Migration Update: February
Are you ready to "dive in" and track the migration of the endangered Florida manatee? Our team of dedicated manatee scientists is back again, "by sea, land and air", ready to have you working along side them on some very important research projects.
This season, you'll be involved in satellite tracking the movements of five wild manatees with Susan Butler and Jim Reid of the Sirenia Project; taking daily manatee "roll calls" with Ranger Wayne Hartley at Blue Spring State Park; and counting manatees from airplanes with Dr. Bruce Ackerman in a statewide aerial manatee count. And Nancy Sadusky from Save the Manatee Club is also ready to field your Ask the Expert questions too. Let's get started!
Manatees are still listed as an endangered species, so being involved in manatee research has never been more important.
First Field Notes from Biologist Susan Butler
Jim Reid, Bob Bonde, Cathy Beck and I are all glad to be back again, making this the eighth year in a row working together with Journey North. We'll be satellite tracking manatees in the Ten Thousand Islands (TTI) area of SW Florida again, and today's data already shows some very interesting moves by the manatees. The new tracking data is below, but first take a minute to meet the Sirenia team and learn more about our work and the TTI research project:
Meet the Fab Five
This season, we have five wild manatees fitted with satellite tags, swimming freely, ready to be tracked by you. Two of these are males, named Belvedere and Giffer, that we just captured in the field a few short weeks ago in the Ten Thousand Islands area research area (TTI) (25.700N, -81.300W). The other three are all females, named Anna, Actual and Leslie, which have been tagged and tracked for quite a while now.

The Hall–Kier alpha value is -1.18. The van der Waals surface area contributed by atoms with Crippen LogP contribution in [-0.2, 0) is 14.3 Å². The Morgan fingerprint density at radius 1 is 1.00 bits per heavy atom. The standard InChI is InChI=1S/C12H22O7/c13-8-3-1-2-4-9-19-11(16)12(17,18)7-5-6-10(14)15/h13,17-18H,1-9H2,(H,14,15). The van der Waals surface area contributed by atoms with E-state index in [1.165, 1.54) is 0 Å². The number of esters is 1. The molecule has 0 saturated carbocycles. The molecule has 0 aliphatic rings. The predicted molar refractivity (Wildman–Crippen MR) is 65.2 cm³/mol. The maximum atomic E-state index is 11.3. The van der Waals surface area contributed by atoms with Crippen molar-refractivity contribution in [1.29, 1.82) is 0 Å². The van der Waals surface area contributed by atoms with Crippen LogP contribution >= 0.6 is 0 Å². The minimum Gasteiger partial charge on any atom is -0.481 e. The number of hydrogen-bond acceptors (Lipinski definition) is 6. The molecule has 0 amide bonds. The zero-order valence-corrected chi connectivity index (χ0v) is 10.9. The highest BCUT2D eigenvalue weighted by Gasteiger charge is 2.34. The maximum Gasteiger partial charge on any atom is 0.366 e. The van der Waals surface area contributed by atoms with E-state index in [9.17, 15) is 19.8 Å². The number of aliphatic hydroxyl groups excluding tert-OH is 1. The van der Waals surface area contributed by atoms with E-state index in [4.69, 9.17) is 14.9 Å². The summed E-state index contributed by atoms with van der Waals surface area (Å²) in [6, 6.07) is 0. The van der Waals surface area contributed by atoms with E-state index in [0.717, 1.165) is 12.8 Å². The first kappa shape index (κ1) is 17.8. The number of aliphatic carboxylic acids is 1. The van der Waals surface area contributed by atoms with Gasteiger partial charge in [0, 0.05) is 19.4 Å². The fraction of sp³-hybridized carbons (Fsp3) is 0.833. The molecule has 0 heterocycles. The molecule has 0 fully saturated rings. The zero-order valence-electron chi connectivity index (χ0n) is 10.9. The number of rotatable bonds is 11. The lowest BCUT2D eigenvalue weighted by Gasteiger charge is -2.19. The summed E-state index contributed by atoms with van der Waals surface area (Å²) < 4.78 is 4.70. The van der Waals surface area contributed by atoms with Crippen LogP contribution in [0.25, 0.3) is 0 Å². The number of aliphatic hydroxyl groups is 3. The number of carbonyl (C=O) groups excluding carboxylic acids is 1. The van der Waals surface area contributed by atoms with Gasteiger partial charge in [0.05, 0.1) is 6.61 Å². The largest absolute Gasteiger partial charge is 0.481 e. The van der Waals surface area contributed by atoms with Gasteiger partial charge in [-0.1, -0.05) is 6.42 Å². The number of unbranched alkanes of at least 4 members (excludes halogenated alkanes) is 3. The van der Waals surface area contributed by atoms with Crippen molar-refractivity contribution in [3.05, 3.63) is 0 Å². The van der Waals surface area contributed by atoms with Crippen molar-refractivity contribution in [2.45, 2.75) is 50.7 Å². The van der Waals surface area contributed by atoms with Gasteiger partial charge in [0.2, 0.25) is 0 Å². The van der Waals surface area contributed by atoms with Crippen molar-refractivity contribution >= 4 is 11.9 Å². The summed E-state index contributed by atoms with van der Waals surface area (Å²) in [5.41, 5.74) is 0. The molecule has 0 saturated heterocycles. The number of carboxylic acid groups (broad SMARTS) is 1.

By the way, have you ever wondered how we manage to capture, weigh, measure, examine, draw blood from, fit a tag on, and release a marine mammal that's almost half a ton? Think it through and try to answer:
First Satellite Data & Maps: Let's Get Tracking!
Plot the latest satellite data for the manatees on your map. Tips to help with mapping and tracking the migration are provided further below in this report. (See Tips for Teachers below)
Latest Data and Individual Maps:
Measuring Manatee Movements
After you have plotted and mapped the manatees' movements, you are able to see where and how far they have traveled. Go a step further and try to answer:
That's all for now, we'll see you next week!
Field Notes from Ranger Wayne, In "the Run" at Blue Spring
I'll be back
next time with more news on the manatees at Blue Spring.
Holy Cow! What a Calf
Ranger Wayne carefully watches the number of calves each year at Blue Spring. Do you know why? You'll be able to answer our next Challenge Question when you look for clues in "Holy Cow! What a Calf":
A Manatee Hotspot and Geological Wonder
Blue Spring is a well-known hotspot for manatees in winter, and it's a geological wonder too. The protected creek called the "Run" is actually supplied by a flow of 104 million gallons of water per day coming from an underground spring more than a hundred feet below. Learn more about Blue Spring from Ranger Wayne and Journey North's Julie Brophy. Then see if you can answer Challenge Questions 5 and 6 below:
Tips for Teachers: Are YOU Ready for the Migration?
You may want to use these lessons and tips to help students develop the mapping skills they will need to track the migration.
A Tip to Keep Your Journey North Project Organized
A new Journey North season brings lots of excitement. Students gather information, study maps, calculate migration distances and spend time researching topics of special interest. To keep their Journey North work papers organized, it's helpful for students to create their own Portfolio folders. Take a look:
What's This? Looking Ahead
How to Respond to Today's Challenge Questions:
an e-mail message to: firstname.lastname@example.org
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